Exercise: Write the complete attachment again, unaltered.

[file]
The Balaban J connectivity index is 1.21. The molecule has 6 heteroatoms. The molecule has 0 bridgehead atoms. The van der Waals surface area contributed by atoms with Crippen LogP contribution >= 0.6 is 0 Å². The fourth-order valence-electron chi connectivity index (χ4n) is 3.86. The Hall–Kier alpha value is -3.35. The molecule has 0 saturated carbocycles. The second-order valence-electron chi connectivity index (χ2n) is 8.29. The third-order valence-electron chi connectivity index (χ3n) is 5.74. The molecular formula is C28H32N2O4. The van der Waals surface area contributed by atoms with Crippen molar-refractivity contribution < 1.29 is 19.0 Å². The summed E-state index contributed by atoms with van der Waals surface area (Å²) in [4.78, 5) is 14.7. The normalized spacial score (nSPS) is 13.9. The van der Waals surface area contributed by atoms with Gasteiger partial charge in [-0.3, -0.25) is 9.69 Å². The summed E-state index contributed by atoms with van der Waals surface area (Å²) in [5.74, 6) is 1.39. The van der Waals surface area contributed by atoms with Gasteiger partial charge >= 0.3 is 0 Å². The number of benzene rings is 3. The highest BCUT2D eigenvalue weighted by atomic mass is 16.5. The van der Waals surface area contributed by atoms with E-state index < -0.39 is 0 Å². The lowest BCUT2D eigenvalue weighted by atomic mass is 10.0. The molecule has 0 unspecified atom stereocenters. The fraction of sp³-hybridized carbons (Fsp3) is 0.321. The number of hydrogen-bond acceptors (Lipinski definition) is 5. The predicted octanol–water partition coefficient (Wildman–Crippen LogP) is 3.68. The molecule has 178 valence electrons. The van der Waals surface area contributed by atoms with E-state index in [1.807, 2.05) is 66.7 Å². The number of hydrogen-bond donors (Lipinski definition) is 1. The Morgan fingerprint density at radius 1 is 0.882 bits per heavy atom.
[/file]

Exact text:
The Balaban J connectivity index is 1.21. The molecule has 6 heteroatoms. The molecule has 0 bridgehead atoms. The van der Waals surface area contributed by atoms with Crippen LogP contribution >= 0.6 is 0 Å². The fourth-order valence-electron chi connectivity index (χ4n) is 3.86. The Hall–Kier alpha value is -3.35. The molecule has 0 saturated carbocycles. The second-order valence-electron chi connectivity index (χ2n) is 8.29. The third-order valence-electron chi connectivity index (χ3n) is 5.74. The molecular formula is C28H32N2O4. The van der Waals surface area contributed by atoms with Crippen molar-refractivity contribution < 1.29 is 19.0 Å². The summed E-state index contributed by atoms with van der Waals surface area (Å²) in [4.78, 5) is 14.7. The normalized spacial score (nSPS) is 13.9. The van der Waals surface area contributed by atoms with Gasteiger partial charge in [-0.3, -0.25) is 9.69 Å². The summed E-state index contributed by atoms with van der Waals surface area (Å²) in [5.74, 6) is 1.39. The van der Waals surface area contributed by atoms with Gasteiger partial charge >= 0.3 is 0 Å². The number of benzene rings is 3. The highest BCUT2D eigenvalue weighted by atomic mass is 16.5. The van der Waals surface area contributed by atoms with E-state index < -0.39 is 0 Å². The lowest BCUT2D eigenvalue weighted by atomic mass is 10.0. The molecule has 0 unspecified atom stereocenters. The fraction of sp³-hybridized carbons (Fsp3) is 0.321. The number of hydrogen-bond acceptors (Lipinski definition) is 5. The predicted octanol–water partition coefficient (Wildman–Crippen LogP) is 3.68. The molecule has 178 valence electrons. The van der Waals surface area contributed by atoms with E-state index in [1.807, 2.05) is 66.7 Å². The number of hydrogen-bond donors (Lipinski definition) is 1. The Morgan fingerprint density at radius 1 is 0.882 bits per heavy atom.